Pakistan face Australia with Twenty20 top ranking at stake 

In this file photo, Australia batsman D’Arcy Short in action during the final of the tri-series played between Pakistan and Australia in a T20 tri-series at the Harare Sports Club, on July 8, 2018. (AFP/File)
Updated 23 October 2018

Pakistan face Australia with Twenty20 top ranking at stake 

  • Pakistan will be without senior batsman Shoaib Malik who was with his tennis star wife Sania Mirza in India for the birth of their first child
  • Since Sarfraz took over captaincy, Pakistan have won 23 of the 27 matches they have played

ABU DHABI: Pakistan captain Sarfraz Ahmed is confident his team can defend their world number one ranking in a stern challenge from Australia in a three-match Twenty20 series starting in Abu Dhabi on Wednesday.
Sarfraz led Pakistan to a tri-series triumph by beating Australia in the final at Harare in July this year and needs to win at least one match to remain at the top of the rankings.
Pakistan will be without senior batsman Shoaib Malik who was with his tennis star wife Sania Mirza in India for the birth of their first child.
“Malik will join the team on Wednesday but will not be part of the eleven, so we are ready for Australia who are a very strong Twenty20 side,” said Sarfraz.
Australia, who beat Pakistan in the group match of the tri-series, need to win 3-0 if they want to jump from their current third position to the top.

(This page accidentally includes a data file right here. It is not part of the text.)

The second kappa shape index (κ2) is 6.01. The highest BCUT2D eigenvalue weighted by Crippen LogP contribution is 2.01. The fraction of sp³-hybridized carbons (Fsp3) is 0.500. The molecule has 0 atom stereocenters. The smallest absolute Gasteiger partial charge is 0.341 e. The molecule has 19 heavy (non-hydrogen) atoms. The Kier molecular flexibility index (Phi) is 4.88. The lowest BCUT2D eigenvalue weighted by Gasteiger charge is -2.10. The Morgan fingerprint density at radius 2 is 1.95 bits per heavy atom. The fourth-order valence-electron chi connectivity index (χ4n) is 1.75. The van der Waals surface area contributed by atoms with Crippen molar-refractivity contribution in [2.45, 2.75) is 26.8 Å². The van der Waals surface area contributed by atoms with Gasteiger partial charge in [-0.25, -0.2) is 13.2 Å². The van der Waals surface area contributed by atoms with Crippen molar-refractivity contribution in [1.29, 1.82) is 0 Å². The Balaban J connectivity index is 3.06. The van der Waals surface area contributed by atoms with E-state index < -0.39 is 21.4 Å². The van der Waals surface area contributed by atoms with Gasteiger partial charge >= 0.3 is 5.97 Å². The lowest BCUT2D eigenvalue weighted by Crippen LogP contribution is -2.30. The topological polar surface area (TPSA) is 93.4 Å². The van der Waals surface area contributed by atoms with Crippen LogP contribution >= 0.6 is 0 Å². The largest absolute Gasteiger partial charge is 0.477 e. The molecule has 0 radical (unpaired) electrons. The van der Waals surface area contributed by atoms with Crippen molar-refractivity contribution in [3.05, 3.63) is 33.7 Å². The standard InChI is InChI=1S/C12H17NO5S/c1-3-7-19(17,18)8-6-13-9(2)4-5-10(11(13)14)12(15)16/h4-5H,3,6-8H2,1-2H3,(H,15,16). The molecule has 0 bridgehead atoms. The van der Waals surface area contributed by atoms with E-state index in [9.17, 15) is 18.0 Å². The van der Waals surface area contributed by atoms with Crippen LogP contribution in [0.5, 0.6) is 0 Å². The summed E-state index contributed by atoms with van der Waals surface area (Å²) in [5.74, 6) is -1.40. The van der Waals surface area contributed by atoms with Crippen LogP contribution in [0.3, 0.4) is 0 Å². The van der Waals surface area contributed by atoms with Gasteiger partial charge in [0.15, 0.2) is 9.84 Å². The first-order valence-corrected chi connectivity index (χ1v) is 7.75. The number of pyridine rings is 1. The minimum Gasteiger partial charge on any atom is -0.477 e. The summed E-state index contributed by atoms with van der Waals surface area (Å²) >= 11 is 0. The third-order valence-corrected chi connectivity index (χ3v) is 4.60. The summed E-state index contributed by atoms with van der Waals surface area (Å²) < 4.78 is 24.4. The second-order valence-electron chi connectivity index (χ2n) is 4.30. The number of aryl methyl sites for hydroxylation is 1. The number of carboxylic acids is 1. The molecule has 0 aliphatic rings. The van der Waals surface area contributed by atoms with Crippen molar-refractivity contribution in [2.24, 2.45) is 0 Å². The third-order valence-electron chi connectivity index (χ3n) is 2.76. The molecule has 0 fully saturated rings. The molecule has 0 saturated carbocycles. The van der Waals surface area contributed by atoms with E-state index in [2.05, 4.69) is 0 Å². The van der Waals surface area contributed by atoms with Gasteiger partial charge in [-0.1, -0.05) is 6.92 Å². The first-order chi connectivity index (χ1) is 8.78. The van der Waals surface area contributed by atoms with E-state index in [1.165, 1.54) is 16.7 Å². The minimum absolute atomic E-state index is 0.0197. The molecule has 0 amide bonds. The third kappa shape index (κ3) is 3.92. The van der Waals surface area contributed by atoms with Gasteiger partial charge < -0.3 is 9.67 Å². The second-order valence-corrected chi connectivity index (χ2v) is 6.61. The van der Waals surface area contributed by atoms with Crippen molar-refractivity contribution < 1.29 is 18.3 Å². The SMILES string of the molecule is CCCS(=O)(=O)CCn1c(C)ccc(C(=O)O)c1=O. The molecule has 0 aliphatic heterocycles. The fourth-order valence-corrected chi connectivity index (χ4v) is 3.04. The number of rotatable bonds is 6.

Since Sarfraz took over captaincy, Pakistan have won 23 of the 27 matches they have played — a momentum the skipper wants to maintain.
“We know that Australia have good bowlers like Mitchell Starc, Billy Stanlake and hitters in Chris Lynn and D’Arcy Short so we have to be at our best to beat them,” said Sarfraz.
Stanlake took 4-8 in a lively spell in Australia’s victory in the tri-series group game.
Australia will also have some fresh players after losing the two-match Test series 1-0 last week, also played in United Arab Emirates.
Their Twenty20 skipper Aaron Finch said his team was motivated enough to win the series.
“Pakistan played very well against us in July,” said Finch. “We got the better off them in the first game but they battled back in the last two. They are world number one at the moment and they are world number one for a reason.”
“They played some great cricket in the last two years in this format so I think it will be a great contest.”
Finch played down the bounty of getting to the top of the rankings in case they win all the matches.
“I think any time you play anyone in a different country it’s massively important and everyone wants to win,” said Finch, who has won eight of the 16 matches, losing the other eight since in charge for four years.
“If number one rankings are on the line or anyone down the list, each game is important. Everyone wants to win. I don’t think they need any motivation than that and we don’t need it.”


Milan turn to Jay-Z’s Roc Nation, Liverpool to revive glory

Updated 09 July 2020

Milan turn to Jay-Z’s Roc Nation, Liverpool to revive glory

ROME: Preparing to complete a ninth Serie A campaign without winning the Scudetto, AC Milan decided returning to the pinnacle of football required a new approach.

Jay-Z’s entertainment agency Roc Nation is at the center of it, linking up with Milan to scour the world for sponsors and use concerts and other high-profile events to attract new fans.